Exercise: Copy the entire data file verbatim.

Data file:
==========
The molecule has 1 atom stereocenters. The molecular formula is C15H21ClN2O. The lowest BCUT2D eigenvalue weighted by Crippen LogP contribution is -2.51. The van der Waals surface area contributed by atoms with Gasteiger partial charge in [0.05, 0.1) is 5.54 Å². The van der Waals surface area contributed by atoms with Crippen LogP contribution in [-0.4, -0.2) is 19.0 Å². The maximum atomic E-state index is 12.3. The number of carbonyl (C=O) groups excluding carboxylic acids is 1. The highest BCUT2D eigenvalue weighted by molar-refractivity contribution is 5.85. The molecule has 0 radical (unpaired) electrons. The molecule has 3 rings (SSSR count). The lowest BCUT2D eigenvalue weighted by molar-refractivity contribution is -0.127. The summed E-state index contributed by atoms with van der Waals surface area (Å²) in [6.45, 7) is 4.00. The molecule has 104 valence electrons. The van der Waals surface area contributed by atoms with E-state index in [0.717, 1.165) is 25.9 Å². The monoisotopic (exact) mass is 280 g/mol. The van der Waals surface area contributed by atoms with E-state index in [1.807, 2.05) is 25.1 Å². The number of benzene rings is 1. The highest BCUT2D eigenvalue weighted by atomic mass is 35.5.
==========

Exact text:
The molecule has 1 atom stereocenters. The molecular formula is C15H21ClN2O. The lowest BCUT2D eigenvalue weighted by Crippen LogP contribution is -2.51. The van der Waals surface area contributed by atoms with Gasteiger partial charge in [0.05, 0.1) is 5.54 Å². The van der Waals surface area contributed by atoms with Crippen LogP contribution in [-0.4, -0.2) is 19.0 Å². The maximum atomic E-state index is 12.3. The number of carbonyl (C=O) groups excluding carboxylic acids is 1. The highest BCUT2D eigenvalue weighted by molar-refractivity contribution is 5.85. The molecule has 0 radical (unpaired) electrons. The molecule has 3 rings (SSSR count). The lowest BCUT2D eigenvalue weighted by molar-refractivity contribution is -0.127. The summed E-state index contributed by atoms with van der Waals surface area (Å²) in [6.45, 7) is 4.00. The molecule has 104 valence electrons. The van der Waals surface area contributed by atoms with E-state index in [0.717, 1.165) is 25.9 Å². The monoisotopic (exact) mass is 280 g/mol. The van der Waals surface area contributed by atoms with E-state index in [1.807, 2.05) is 25.1 Å². The number of benzene rings is 1. The highest BCUT2D eigenvalue weighted by atomic mass is 35.5.